A new study claims that yo-yo dieting and repeated bouts of sugar-bingeing could be harmful for the brain and generate overeating.
The Scripps Research Institute researchers said that constant switching between periods of eating sweet and regular-tasting food could activate the brain's stress system and lead to overeat, anxiety, and withdrawal-like symptoms.
"When many people diet, they try to avoid fattening foods that taste good, but ultimately end up going back to their regular eating habits," said senior author Dr. Eric Zorrilla.
"We found that rats cycled in this way between palatable food and less tasty, but otherwise acceptable, food, begin to binge on the sweet food, stop eating their regular food, and show withdrawal-like behaviours often associated with drug addiction. As in addiction to drugs or ethanol, the brain's stress system is involved in each of these changes," he added.
"Our research suggests that this eating pattern leads to a vicious circle. The more you cycle this way, the more likely it is you cycle again. Having a 'free day' in your diet schedule is a risky habit," explained Dr. Pietro Cottone.
For the study, the researchers divided rats into two groups-the first group was fed alternating cycles of five days of regular chow and two days of sweet chow. The second group ate only regular-tasting food. The amount of food consumed was not restricted for either group.
When the diet-cycled rodents were fed regular chow, they put less effort into obtaining the previously acceptable food, ate less, and were more likely to avoid anxiety-provoking situations. When they returned to a diet of sweet food, their anxiety-related behaviors returned to normal, but they ate more than they needed.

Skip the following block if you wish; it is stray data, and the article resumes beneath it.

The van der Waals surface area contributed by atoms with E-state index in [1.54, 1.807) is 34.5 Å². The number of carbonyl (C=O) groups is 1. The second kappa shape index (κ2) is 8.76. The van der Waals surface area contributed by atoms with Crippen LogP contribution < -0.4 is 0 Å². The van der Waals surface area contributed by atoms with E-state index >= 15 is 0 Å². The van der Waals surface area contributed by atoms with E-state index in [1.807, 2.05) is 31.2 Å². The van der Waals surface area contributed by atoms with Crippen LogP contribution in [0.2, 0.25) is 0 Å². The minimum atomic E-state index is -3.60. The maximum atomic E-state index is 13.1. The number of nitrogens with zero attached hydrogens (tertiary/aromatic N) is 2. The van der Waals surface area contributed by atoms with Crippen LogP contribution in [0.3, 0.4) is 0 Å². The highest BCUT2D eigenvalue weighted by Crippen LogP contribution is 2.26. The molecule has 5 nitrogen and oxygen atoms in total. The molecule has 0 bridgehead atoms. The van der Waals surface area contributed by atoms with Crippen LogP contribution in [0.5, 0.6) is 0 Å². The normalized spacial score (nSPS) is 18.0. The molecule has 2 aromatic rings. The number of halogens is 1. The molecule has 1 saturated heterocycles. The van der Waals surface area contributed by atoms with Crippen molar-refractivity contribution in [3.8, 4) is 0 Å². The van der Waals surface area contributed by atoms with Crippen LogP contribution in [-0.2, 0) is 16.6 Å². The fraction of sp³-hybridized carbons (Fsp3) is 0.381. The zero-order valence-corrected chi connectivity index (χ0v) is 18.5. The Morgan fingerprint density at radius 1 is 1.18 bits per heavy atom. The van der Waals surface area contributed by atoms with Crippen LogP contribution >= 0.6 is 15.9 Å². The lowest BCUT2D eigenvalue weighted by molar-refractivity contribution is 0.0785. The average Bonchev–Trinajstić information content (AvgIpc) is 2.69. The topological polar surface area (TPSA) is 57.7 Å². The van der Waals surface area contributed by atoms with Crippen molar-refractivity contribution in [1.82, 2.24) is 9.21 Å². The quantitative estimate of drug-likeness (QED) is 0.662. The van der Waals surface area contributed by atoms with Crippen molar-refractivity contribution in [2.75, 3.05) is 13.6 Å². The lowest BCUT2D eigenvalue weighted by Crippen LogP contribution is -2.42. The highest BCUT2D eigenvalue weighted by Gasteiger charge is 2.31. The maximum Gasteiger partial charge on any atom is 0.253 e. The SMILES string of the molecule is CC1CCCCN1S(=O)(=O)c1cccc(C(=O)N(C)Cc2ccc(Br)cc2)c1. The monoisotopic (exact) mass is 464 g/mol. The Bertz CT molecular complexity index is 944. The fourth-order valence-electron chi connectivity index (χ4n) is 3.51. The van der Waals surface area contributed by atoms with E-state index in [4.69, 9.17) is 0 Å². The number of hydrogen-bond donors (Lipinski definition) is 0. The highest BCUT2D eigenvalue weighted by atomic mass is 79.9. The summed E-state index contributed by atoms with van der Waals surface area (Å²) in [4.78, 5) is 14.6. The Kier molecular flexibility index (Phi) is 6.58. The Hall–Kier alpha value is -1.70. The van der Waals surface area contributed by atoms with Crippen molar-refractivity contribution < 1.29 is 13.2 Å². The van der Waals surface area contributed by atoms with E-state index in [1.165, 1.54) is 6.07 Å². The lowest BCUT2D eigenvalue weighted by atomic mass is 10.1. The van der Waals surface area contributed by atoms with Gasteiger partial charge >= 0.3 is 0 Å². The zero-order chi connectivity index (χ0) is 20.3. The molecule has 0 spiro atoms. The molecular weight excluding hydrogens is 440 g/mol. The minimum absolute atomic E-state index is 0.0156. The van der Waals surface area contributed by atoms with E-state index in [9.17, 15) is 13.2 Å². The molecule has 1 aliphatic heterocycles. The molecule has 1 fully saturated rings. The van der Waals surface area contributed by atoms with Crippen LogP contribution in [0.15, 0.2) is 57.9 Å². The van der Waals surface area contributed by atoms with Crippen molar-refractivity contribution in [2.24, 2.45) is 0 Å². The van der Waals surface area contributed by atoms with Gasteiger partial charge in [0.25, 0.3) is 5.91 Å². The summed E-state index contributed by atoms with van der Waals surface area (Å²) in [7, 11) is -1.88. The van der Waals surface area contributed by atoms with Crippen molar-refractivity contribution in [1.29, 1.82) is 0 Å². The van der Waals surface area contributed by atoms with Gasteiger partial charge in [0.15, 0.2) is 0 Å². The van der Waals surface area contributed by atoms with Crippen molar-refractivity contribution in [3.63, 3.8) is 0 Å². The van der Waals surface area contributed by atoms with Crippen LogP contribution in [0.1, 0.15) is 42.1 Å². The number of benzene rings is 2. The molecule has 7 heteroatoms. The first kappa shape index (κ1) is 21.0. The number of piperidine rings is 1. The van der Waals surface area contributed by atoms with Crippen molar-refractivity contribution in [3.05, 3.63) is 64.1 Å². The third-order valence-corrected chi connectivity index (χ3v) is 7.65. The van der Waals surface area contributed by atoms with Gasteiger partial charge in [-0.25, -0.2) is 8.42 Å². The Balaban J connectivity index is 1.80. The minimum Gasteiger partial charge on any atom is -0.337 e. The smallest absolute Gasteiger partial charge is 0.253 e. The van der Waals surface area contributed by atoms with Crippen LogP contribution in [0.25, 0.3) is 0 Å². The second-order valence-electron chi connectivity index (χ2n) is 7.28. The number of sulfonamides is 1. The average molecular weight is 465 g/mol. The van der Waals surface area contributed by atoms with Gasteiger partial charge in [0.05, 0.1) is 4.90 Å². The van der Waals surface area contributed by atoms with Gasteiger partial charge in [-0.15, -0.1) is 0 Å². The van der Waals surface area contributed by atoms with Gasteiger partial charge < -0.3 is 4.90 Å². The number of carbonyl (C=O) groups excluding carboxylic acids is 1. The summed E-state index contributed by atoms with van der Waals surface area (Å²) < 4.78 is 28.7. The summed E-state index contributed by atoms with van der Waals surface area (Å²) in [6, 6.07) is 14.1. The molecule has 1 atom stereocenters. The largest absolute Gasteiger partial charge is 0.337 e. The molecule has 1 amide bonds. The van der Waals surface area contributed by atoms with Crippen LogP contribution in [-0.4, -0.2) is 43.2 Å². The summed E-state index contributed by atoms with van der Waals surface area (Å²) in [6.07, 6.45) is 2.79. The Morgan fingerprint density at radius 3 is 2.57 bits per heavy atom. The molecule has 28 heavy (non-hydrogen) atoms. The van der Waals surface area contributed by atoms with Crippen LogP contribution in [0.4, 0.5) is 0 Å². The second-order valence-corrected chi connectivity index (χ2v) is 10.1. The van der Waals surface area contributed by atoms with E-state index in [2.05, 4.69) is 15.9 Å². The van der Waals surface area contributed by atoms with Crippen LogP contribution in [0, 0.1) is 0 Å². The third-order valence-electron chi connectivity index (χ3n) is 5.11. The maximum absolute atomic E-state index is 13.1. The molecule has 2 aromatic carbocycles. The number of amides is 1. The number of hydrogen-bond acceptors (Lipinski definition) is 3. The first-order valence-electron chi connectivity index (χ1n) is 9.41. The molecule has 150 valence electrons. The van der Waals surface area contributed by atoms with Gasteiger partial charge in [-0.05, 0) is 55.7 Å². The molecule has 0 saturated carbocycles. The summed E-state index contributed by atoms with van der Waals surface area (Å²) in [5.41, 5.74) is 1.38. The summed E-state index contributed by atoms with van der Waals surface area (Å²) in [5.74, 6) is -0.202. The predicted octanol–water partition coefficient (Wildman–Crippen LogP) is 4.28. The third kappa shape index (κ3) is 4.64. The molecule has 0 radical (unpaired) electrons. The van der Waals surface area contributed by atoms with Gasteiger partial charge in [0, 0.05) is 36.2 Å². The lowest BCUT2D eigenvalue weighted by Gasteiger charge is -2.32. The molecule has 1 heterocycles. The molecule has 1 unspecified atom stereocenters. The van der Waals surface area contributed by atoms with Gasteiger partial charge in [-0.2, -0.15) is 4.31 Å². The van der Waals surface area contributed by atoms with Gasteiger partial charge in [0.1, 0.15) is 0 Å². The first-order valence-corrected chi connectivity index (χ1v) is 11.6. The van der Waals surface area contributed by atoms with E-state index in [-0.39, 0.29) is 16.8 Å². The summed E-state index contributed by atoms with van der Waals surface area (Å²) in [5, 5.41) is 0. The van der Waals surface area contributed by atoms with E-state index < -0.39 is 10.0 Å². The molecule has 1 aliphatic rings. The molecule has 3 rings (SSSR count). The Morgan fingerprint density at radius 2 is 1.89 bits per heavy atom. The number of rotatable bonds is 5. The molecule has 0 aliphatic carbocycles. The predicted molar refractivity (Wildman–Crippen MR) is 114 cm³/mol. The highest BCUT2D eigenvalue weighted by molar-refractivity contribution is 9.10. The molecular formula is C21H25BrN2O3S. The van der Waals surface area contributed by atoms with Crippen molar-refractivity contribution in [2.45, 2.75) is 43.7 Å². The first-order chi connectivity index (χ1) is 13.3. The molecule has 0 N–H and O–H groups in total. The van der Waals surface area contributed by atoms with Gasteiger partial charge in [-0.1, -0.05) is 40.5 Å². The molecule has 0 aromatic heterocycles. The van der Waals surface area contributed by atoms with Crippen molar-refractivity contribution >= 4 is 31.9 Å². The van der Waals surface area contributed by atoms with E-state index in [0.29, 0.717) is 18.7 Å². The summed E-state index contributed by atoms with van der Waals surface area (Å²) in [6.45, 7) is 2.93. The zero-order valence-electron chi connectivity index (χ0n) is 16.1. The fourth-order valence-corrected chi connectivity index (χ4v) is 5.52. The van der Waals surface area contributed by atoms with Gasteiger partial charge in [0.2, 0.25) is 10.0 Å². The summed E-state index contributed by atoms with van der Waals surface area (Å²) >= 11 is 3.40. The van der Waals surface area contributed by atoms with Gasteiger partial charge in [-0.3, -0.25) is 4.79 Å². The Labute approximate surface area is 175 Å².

The control group showed none of these effects.
The researchers then looked at the involvement of the brain's stress system in underpinning these behaviors-they measured levels of stress-related corticotropin-releasing factor (CRF) mRNA and peptide in an area of the brain known as the central amygdala, which is involved in fear, anxiety, and stress responses.
They found that the diet-cycled group on normal chow displayed five times the control group's levels of CRF. Only when the diet-cycled group was fed sweet food did CRF levels return to normal.
"CRF is a key stress neuropeptide. In observing the activation of the amygdaloid CRF system during abstinence from sweet foods, we understood the causes of recurrent dieting failures," said Cottone.
Zorrilla pointed out that the increase in stress was due to the withdrawal state, rather than to outside factors.
"People will often say they are eating bad foods or fail a diet because they 'are stressed'. Our findings suggest that intermittently eating sweet food changes the brain's stress system so that you might feel stressed, even though nothing that terrible has happened. In other words, you might be self-medicating stress-like symptoms of abstinence with that piece of pie. Or, the adaptations in your brain stress system might make you more reactive to otherwise minor stressors," he said.
The study helps explain how a pattern yo-yo dieting can be established and why it is usually ineffective in promoting weight loss.
The study also underlines the health risks of such an eating pattern, as activation of the brain's stress system has been linked not only to emotional disorders, but also to conditions such as heart disease.
"The findings suggest that frequent dieting with frequent relapse is worse than dieting by itself," said Cottone.
The research is published in an advance, online Early Edition of the journal Proceedings of the National Academy of Sciences (PNAS).